by Cameron Woodworth
This article was originally published in July 2004
(July 2004) — Jeffrey Hollender has written the book on corporate and environmental responsibility. Literally. As CEO of Vermont-based Seventh Generation — the nation’s leading manufacturer of eco-friendly household products — he recently co-wrote “What Matters Most: How a Small Group of Pioneers is Teaching Social Responsibility to Big Business, and Why Big Business is Listening.”
For the past few months, Hollender has been traveling the country talking about the corporate responsibility movement.
“After spending over a year writing, researching and interviewing leaders at numerous companies, I came to a conclusion I never expected — that business is changing and that there is tremendous reason for optimism because business really has taken these challenges to heart,” Hollender says.
“I’m not talking about just the usual group of responsible businesses like Patagonia and Working Assets, but companies like Chiquita, Intel and Toyota who, often quietly, have become leaders in this whole new way of doing business. Businesses have not just come to the conclusion that they don’t want to end up like Enron, they have actually engaged in very fundamental processes of change — even though it’s often not fast enough or deep enough for everyone’s satisfaction.”
Seventh Generation certainly has set a standard for corporate social and environmental responsibility. The company’s very name stems from the Native American belief that we must consider the impact of all our decisions on the next seven generations. In 1999, Time magazine selected the company as a “Hero for the Planet.”
“In our every deliberation we must consider the impact of our decisions on the next seven generations.”
— From the Great Law of the Iroquois Confederacy
Seventh Generation’s products include recycled and chlorine-free paper towels, bathroom and facial tissue, napkins and paper plates; natural formula baby wipes; biodegradable and phosphate-free cleaning and laundry products; plastic trash bags made from 80 percent recycled plastic; full-spectrum light bulbs, and more.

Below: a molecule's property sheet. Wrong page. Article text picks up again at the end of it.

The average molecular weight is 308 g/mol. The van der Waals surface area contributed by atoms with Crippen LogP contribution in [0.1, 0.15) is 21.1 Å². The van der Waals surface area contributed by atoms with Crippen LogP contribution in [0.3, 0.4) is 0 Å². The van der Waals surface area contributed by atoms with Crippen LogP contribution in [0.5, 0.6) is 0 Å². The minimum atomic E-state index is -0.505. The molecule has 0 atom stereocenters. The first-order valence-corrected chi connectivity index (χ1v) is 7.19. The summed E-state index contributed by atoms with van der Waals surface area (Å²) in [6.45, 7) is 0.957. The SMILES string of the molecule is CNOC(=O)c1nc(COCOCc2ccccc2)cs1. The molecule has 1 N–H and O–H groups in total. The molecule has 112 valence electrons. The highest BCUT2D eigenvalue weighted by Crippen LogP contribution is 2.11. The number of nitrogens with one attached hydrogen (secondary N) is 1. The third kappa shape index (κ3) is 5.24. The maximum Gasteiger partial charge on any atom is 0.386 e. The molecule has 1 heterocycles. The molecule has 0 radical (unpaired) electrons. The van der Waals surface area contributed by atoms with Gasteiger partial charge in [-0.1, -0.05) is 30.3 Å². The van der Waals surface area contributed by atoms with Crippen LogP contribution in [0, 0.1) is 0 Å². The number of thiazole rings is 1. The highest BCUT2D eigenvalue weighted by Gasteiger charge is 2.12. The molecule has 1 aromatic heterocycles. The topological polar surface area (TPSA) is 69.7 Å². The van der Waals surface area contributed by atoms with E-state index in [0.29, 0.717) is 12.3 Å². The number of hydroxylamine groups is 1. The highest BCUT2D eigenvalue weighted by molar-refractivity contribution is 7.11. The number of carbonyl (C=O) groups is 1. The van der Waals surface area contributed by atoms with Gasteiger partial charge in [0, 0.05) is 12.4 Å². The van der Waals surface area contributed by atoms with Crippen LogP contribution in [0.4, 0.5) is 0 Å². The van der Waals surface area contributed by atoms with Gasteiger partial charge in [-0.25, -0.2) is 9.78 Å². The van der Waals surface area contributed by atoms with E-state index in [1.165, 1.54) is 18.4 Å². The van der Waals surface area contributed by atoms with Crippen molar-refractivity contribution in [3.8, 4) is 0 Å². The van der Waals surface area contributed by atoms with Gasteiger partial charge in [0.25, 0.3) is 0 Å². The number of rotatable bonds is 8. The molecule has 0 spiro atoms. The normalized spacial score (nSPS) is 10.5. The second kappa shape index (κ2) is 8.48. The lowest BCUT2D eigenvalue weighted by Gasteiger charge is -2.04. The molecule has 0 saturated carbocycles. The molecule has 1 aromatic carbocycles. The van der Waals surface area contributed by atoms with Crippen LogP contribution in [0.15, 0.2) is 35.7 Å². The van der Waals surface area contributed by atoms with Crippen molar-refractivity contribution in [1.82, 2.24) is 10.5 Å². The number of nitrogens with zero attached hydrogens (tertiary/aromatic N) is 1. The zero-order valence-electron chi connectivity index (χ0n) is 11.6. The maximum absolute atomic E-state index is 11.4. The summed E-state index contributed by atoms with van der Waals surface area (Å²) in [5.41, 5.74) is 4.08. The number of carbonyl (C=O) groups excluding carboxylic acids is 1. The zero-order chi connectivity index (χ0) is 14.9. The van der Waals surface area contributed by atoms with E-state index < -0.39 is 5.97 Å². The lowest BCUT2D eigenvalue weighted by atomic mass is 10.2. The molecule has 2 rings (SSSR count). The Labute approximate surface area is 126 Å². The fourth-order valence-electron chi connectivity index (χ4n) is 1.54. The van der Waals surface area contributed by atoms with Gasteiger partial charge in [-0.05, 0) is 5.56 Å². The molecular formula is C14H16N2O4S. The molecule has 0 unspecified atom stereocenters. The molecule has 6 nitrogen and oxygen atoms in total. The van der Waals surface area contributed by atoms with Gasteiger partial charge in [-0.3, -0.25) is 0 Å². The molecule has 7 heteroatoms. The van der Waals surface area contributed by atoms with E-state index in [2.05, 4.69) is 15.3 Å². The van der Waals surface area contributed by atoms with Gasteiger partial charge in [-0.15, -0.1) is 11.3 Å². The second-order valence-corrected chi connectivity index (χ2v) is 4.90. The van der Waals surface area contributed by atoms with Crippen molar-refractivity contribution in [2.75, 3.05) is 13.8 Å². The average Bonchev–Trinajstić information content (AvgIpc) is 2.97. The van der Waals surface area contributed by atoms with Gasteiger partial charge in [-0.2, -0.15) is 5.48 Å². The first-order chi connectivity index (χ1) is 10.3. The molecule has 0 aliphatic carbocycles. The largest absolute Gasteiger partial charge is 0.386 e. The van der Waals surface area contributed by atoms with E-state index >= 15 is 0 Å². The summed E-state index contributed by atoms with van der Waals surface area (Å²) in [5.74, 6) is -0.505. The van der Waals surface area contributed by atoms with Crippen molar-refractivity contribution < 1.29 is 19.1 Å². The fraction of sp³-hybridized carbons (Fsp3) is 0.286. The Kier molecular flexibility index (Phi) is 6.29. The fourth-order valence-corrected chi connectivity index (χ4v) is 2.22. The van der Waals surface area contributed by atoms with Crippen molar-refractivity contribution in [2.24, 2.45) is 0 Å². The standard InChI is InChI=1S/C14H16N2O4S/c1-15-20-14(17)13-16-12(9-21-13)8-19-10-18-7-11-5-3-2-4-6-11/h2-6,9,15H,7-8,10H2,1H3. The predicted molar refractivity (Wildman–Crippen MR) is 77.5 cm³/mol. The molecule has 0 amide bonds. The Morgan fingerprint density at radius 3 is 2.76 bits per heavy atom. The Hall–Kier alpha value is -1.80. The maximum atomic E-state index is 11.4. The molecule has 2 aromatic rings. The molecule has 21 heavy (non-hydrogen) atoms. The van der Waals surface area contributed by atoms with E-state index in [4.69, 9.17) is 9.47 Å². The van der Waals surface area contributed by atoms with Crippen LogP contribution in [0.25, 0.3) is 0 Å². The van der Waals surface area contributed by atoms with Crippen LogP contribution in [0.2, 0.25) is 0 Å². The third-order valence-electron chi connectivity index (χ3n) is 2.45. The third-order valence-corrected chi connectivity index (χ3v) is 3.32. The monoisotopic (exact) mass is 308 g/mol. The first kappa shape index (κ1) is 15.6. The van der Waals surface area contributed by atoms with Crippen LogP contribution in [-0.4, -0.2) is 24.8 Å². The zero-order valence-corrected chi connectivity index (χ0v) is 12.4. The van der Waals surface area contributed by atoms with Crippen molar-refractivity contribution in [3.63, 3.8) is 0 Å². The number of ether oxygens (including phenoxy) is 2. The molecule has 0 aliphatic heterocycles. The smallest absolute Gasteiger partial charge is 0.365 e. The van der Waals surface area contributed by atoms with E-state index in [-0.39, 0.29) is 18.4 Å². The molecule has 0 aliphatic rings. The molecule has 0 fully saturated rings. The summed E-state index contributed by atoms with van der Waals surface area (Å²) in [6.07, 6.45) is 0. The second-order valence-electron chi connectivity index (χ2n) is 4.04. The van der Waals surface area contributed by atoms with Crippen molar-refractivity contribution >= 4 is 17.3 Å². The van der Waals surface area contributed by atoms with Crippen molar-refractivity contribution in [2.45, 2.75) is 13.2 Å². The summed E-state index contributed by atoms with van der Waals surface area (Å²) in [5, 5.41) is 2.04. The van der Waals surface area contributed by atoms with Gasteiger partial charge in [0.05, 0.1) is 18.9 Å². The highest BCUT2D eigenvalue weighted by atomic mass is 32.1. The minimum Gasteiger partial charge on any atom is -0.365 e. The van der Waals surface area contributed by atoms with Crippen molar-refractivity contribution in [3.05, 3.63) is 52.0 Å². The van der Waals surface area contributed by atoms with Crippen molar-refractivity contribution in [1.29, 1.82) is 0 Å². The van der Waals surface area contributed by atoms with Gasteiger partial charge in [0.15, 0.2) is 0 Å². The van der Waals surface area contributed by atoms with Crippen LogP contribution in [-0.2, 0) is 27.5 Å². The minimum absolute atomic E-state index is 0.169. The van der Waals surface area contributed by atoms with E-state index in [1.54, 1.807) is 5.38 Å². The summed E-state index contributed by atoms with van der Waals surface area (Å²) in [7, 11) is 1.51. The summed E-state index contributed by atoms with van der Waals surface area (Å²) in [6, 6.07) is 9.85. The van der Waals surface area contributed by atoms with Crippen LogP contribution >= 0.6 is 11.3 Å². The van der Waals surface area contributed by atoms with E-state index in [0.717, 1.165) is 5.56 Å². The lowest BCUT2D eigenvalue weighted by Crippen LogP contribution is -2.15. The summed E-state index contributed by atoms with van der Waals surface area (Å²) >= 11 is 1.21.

Recently, Seventh Generation developed the Food Freshness System, a product that extends the shelf life of produce in refrigerators. Seventh Generation’s products are never tested on animals.
Beyond environmentally responsible products, Seventh Generation focuses on consumer education (both the company’s products and Web site contain ample environmental information), social and environmental campaigning, and supporting community organizations and environmental non-profits.
The company also puts out an excellent and informative monthly newsletter via email, the Non-Toxic Times, provides health coverage for unmarried and same-sex partners, and offers flextime and telecommuting.
The company boasts that between 1988 and 2003 purchases of Seventh Generation products saved 343,600 trees, enough landfill space to fill 920 garbage trucks, enough petroleum to heat and cool 80,000 U.S. homes for a year, and enough water to supply 1,000 families of four for one year.
Earlier this year, Seventh Generation completed a 54-page corporate responsibility report and posted it on its Web site (www.seventhgeneration.com).
“Seventh Generation is far from perfect, and a core part of corporate responsibility is being open about our failures and shortcomings,” Hollender says. “We do practice a whole variety of techniques to help ensure that we behave in a manner in keeping with our values — it all starts with those values. Developing a culture that both understands and is committed to those values is essential. Articulating behaviors consistent with those values and creating benchmarks to monitor our behavior against our values is a discipline we are just learning to master.”